Chapter XVII - Taxes Page 02


The second great source of Government revenue is derived from the internal revenue tax, or excise duties.

Manufacturers of alcohol, whether as wine, whiskey, or beer, and the producers of tobacco, in its manufactured forms, have to pay an excise tax in proportion to the amount and character of their products.

As with the customs tax, the excise tax is added by the manufacturer to the cost of production, so that at last it is the consumer who pays it.


While the manufacturers of alcohol pay the excise tax in bulk, that is on the number of gallons produced, the manufacturers of cigars and tobacco have to attach to each separate package a distinct internal revenue stamp.

These stamps are purchased from the internal revenue collectors, appointed by the Government to certain districts. The stamps show at a glance that the proper tax has been paid, just as the postage stamp affixed to a letter proves that the price for carrying it and delivering it has been paid.

As it is a penal offence to use a postage stamp a second time, so it is a punishable offence to attempt the use of a cancelled or torn internal revenue stamp.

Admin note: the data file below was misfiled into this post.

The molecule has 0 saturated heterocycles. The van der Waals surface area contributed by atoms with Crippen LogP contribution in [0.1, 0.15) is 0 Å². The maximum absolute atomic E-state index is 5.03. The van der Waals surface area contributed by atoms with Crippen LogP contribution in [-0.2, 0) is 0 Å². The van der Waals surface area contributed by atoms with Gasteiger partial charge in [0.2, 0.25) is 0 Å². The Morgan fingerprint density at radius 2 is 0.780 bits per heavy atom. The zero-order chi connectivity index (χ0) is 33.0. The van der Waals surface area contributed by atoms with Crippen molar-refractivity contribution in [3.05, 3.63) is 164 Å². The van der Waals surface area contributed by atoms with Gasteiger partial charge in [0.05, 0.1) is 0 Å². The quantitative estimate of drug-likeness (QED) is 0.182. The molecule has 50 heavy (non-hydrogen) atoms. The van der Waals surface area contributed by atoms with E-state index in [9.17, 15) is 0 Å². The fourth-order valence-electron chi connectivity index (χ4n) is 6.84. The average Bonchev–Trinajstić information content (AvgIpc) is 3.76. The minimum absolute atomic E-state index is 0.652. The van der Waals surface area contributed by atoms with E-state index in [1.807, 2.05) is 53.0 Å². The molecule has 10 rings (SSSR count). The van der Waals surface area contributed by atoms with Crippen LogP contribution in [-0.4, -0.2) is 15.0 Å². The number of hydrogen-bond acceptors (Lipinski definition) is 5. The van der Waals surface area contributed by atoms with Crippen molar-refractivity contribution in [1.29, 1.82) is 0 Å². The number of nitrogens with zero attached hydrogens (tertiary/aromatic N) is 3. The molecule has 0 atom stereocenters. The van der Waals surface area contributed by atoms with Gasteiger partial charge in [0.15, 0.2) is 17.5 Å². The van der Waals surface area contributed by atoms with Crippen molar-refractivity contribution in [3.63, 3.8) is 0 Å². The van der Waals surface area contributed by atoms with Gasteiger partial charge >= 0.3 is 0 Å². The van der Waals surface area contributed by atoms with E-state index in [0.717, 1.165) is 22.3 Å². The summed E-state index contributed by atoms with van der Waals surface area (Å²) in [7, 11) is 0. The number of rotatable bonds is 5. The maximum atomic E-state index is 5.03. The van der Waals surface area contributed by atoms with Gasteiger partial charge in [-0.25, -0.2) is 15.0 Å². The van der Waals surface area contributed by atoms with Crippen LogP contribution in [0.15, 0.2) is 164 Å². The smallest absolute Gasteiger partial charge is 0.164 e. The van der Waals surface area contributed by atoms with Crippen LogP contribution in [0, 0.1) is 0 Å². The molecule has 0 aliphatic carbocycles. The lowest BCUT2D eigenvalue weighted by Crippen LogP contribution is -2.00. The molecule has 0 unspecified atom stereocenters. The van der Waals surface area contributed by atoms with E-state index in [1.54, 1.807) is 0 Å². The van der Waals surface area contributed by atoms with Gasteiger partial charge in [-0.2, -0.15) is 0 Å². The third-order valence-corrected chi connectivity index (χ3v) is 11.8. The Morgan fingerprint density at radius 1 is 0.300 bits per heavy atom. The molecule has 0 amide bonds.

If demanded, the Government will give a receipt for the sum received from any one for considerable sales of postal or revenue stamps.


State taxes, as has been stated, are levied on real and personal property. Some states have in addition a poll tax. This is levied on the individual without any regard to his property, and a receipt for it may be a requirement before a citizen is permitted to vote.

Of course the real estate and personal property taxes are not the same in all the states, for each state must raise every year the sum necessary to meet its own special requirements.

The intention of all tax laws is to have every citizen's contribution bear the same proportion to the whole amount to be raised that his possessions bear to the aggregate property of all the owners in the commonwealth.


All our state laws exempt from taxation certain kinds of property.

The state cannot tax the property held by itself for the common use.

The buildings and related properties of religious bodies and societies are not taxable.

Such educational institutions as colleges, seminaries, and private charities are not taxed.

Cemeteries and other places where the dead are disposed of are not taxed.

County buildings, city parks, public schools, penal institutions, fair grounds for public use and similar property is never taxed.

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